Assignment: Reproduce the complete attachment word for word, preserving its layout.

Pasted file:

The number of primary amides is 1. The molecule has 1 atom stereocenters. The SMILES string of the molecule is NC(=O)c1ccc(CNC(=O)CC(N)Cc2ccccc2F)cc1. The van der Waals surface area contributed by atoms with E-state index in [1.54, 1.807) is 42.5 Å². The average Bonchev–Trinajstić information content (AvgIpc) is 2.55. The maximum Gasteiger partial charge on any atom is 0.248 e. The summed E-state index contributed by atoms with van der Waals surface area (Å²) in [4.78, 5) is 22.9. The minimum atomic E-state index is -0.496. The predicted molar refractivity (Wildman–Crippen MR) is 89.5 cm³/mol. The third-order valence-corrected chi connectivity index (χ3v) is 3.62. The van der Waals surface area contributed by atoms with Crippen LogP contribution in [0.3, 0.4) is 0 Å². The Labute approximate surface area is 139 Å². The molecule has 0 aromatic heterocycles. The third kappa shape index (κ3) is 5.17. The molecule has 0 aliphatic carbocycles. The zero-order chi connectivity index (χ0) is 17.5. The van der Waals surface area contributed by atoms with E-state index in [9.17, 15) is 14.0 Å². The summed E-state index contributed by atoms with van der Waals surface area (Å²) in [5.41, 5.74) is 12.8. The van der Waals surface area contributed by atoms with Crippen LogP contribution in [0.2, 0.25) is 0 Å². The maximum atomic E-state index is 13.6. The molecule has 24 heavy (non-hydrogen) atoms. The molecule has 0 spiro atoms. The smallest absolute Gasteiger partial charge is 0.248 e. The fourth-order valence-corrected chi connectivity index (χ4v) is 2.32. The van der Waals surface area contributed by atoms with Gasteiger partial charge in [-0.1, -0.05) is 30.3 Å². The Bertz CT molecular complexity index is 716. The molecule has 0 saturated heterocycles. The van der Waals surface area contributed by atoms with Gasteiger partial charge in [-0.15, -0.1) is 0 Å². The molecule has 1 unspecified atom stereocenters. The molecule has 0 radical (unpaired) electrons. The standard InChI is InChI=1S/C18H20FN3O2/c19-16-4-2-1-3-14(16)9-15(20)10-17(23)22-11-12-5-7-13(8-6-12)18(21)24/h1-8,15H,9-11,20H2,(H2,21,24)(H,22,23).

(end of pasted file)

The number of primary amides is 1. The molecule has 1 atom stereocenters. The SMILES string of the molecule is NC(=O)c1ccc(CNC(=O)CC(N)Cc2ccccc2F)cc1. The van der Waals surface area contributed by atoms with E-state index in [1.54, 1.807) is 42.5 Å². The average Bonchev–Trinajstić information content (AvgIpc) is 2.55. The maximum Gasteiger partial charge on any atom is 0.248 e. The summed E-state index contributed by atoms with van der Waals surface area (Å²) in [4.78, 5) is 22.9. The minimum atomic E-state index is -0.496. The predicted molar refractivity (Wildman–Crippen MR) is 89.5 cm³/mol. The third-order valence-corrected chi connectivity index (χ3v) is 3.62. The van der Waals surface area contributed by atoms with Crippen LogP contribution in [0.3, 0.4) is 0 Å². The Labute approximate surface area is 139 Å². The molecule has 0 aromatic heterocycles. The third kappa shape index (κ3) is 5.17. The molecule has 0 aliphatic carbocycles. The zero-order chi connectivity index (χ0) is 17.5. The van der Waals surface area contributed by atoms with E-state index in [9.17, 15) is 14.0 Å². The summed E-state index contributed by atoms with van der Waals surface area (Å²) in [5.41, 5.74) is 12.8. The van der Waals surface area contributed by atoms with Crippen LogP contribution in [0.2, 0.25) is 0 Å². The maximum atomic E-state index is 13.6. The molecule has 24 heavy (non-hydrogen) atoms. The molecule has 0 spiro atoms. The smallest absolute Gasteiger partial charge is 0.248 e. The fourth-order valence-corrected chi connectivity index (χ4v) is 2.32. The van der Waals surface area contributed by atoms with Gasteiger partial charge in [-0.1, -0.05) is 30.3 Å². The Bertz CT molecular complexity index is 716. The molecule has 0 saturated heterocycles. The van der Waals surface area contributed by atoms with Gasteiger partial charge in [-0.15, -0.1) is 0 Å². The molecule has 1 unspecified atom stereocenters. The molecule has 0 radical (unpaired) electrons. The standard InChI is InChI=1S/C18H20FN3O2/c19-16-4-2-1-3-14(16)9-15(20)10-17(23)22-11-12-5-7-13(8-6-12)18(21)24/h1-8,15H,9-11,20H2,(H2,21,24)(H,22,23).